Getting people to believe or do something has been a major problem on both an individual and even an international level. To address this concern both individuals and nations have turned to both persuasion and propaganda. This post will define both persuasion and propaganda and compare and contrast them.
Persuasion is communication that attempts to influence the behavior or beliefs of others. This can be done through appeals to reason, appeals to emotions, or a combination of both. Often persuasion is done on a small scale and is informal. Example would be a child trying to persuade their mother to let them go outside to play.
A more serious example would be a lawyer trying to persuade a judge. This involves one lawyer try to move the opinion of one judge. The goal here is for the lawyer to show the strength of their position while discrediting the position of others and the opposition.
Even though it is not on a large scale, persuasion works critical thinking, deep thought, with a thorough knowledge of the problem and the person(s) one is trying to persuade. Nothing can ruin persuasion like ignorance of the problem or people who you want to persuade.
Propaganda is persuasion on a large scale. It involves a group or organization of persuaders who combine their efforts to reach a large audience. The term propaganda was supposedly created in the 17th by Pope Gregory XV who in 1622 created the Sacred Congregation for the Propagating of the Faith. This group is responsible for spreading the Catholic religion in an evangelistic manner for conversions to the religion, which implies that propaganda is the spreading of ideas so that people accept them.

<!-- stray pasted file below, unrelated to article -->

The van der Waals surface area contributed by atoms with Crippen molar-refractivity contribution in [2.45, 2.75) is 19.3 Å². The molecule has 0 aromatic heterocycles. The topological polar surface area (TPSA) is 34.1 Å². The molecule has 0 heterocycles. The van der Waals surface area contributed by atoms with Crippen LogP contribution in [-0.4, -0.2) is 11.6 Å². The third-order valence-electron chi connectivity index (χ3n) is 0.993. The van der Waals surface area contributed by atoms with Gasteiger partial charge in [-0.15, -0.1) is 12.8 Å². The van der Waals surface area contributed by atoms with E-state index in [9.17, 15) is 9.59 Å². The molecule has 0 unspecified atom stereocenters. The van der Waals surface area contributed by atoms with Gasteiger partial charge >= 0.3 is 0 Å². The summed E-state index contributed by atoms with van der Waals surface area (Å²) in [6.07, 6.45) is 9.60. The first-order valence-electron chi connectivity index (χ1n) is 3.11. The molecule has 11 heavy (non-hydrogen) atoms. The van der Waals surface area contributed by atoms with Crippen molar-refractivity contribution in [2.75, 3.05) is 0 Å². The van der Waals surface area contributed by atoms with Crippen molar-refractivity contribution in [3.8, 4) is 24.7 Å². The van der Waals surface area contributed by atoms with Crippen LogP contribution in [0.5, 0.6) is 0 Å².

Edward Bernays is often seen as the master of propaganda. It was he who brought the use of propaganda to an art form in the early to mid 20th century. Ever the master of language and knowing the negative connotation of propaganda Bernays used an alternative term publicly on many occasion called “public relations.” This is the term essentially all institutions used today even though it has the same primary characteristics of propaganda which is to influence public opinion about something.
As mentioned in the previous paragraph, generally, the term propaganda is viewed negatively even though it is simply massive organized persuasion. This may be because propaganda is usually used for nefarious purposes throughout history. For example, Hitler used propaganda to strengthen the Nazi party. However, all countries are guilty of developing propaganda for reasons that may not be completely altruistic in order to support their position in a competitive world.
Persuasion and propaganda are in many ways opposite extremes of the same idea. What persuasion is on a small scale propaganda is on a large scale. However, it is hard to tell how big persuasion has to become before it reaches the level of propaganda. One indication may be in perception of the message. People who disagree with a position may call it propaganda, while people who agree with the message may call it persuasion.
Both persuasion and propaganda involve the use of planning and serious thought. Propaganda may involve more planning as it requires a large group of people to impact a much larger audience. Finally, when persuasion and propaganda fail it may lead to something more sinister called coercion. This is when people are not necessarily forced to believe but usually to do something.
Whether persuading or sharing propaganda it is important to be aware of how these two terms are similar and different. Generally, the difference is a matter of scale. Persuasion is a local personal form of propaganda while propaganda is a massive impersonal form of persuasion